Tennessee Smart Yards Native Plants

A comprehensive database of Tennessee native plants

Three-lobed Coneflower, Brown-eyed Susan

Three-lobed Coneflower, Brown-eyed Susan

Rudbeckia triloba

Full to part sun, moderately wet to moderately dry moisture level, prefers rich loam but tolerates some gravel or clay, neutral to slightly alkaline pH.  2-5 feet height, blooms in summer, yellow flowers, re-seeds readily.

Germination Code:  C(30)

Native Region:  Middle and East Tennessee, lightly in West Tennessee

This plant is a biennial or a short-lived perennial.  Can be a little weedy.  Easy to grow.  Drought-tolerant.  Attracts butterflies and birds.

flower;sun;wet;clay
flower;sun;wet;loam
flower;sun;medium;clay
flower;sun;medium;loam
flower;sun;dry;clay
flower;sun;dry;loam
flower;sun/shade;wet;clay
flower;sun/shade;wet;loam
flower;sun/shade;medium;clay
flower;sun/shade;medium;loam
flower;sun/shade;dry;clay
flower;sun/shade;dry;loam

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2 responses to “Three-lobed Coneflower, Brown-eyed Susan

  1. joystewart August 6, 2014 at 2:46 pm

    I planted Brown-eyed susan seed on bare ground during spring of last year along with quite a few other species, some from seeds and some from seedlings. During the subsequent summer, I saw that a lot of the seed had germinated, and plants were about a foot tall. Since it behaved as a biennial for me (in northeast Tennessee), I didn’t get full sized, blooming plants until this year. Reading “a little weedy” in the narrative does kind of make me laugh. I have one giant, solid stand of plants. They have shaded and crowded out every other species I put in. On the good side, they are tall (at least 5′), stand up just fine on their own, and have pretty flowers. However, I wanted something besides Brown-eyed susans! I put in a lot of work getting other species started in the same area. So based on my experience with this plant, my advice is to not seed it on bare ground with other species; put it in the ground among other established plants where it will blend in nicely and be an attractive addition to the garden. On the other hand, if you are looking for a colorful, solid stand of something, this is the plant for you. That third photo above is what you will get.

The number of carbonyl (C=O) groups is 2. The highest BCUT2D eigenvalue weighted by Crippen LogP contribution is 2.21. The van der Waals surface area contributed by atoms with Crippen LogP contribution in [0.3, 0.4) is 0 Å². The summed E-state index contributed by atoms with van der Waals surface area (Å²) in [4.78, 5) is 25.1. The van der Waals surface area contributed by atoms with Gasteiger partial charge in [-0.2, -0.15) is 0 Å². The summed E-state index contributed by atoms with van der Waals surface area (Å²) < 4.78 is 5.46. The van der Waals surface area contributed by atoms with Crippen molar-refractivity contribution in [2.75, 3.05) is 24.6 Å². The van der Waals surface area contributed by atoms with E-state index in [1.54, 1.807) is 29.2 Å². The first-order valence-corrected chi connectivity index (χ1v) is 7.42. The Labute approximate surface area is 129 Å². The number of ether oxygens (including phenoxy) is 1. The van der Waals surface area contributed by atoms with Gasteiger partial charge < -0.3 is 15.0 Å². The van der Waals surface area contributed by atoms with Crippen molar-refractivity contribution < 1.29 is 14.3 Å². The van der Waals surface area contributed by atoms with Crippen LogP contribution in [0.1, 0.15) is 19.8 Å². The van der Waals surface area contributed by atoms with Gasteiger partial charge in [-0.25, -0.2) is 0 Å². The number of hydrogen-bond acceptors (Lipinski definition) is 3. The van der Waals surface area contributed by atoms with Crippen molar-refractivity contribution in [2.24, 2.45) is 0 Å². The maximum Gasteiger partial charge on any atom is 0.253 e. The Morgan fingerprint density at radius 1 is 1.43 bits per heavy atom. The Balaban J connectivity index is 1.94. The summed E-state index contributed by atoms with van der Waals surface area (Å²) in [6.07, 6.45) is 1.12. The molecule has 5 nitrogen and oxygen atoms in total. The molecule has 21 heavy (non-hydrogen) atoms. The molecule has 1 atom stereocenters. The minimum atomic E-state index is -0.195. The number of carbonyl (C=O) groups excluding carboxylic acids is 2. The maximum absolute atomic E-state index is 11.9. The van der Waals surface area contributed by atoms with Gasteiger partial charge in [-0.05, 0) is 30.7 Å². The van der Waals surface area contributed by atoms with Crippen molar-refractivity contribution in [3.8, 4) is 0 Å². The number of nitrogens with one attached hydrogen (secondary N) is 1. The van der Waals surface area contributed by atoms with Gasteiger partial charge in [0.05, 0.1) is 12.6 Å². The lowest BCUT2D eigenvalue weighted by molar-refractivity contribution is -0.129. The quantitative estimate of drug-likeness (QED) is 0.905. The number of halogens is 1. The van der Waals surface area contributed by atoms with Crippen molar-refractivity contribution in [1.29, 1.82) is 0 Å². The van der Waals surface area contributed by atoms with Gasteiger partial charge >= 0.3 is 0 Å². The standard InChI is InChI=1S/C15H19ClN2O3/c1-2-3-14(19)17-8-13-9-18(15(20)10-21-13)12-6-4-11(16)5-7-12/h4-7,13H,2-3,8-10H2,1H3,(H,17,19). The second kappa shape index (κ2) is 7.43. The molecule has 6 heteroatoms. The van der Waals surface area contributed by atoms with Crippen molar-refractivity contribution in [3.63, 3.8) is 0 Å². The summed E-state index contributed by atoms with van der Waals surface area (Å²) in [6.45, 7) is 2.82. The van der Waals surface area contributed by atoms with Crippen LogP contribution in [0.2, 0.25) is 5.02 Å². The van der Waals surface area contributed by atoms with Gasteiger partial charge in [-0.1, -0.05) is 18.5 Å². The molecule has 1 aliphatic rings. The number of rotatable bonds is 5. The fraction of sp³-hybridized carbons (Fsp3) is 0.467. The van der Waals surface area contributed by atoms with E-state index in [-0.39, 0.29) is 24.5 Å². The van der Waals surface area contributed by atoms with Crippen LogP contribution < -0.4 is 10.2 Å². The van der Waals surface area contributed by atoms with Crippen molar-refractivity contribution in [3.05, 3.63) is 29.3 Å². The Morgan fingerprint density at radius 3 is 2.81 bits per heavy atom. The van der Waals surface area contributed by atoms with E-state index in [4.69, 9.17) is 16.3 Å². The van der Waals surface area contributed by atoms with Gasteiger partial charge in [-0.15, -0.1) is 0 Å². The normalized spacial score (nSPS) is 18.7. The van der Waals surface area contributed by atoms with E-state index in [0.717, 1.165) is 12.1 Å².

2. joystewart August 20, 2015 at 10:52 pm

    I thought I would update my comment above. After another year has passed and I have even more experience removing this stuff, my opinion of it has deteriorated even more. If you have even one plant and let it go for a few years, you will have solid stands of it getting larger by the year. I have probably killed off about a hundred plants this summer. I just cut them off low to the ground and immediately paint the cut surface with a tiny paint brush using 50/50 Round-Up concentrate and water. Very effective. I still think they are attractive and in the right place–a large area needing fast coverage that is not too near your house–they would be great, or if you like solid stands of single plants which is certainly an option. However, in small areas where you want a variety of plants, they are just too much unless you keep an eye on them and kill off the extras every couple years. I generally wish I hadn’t planted it.

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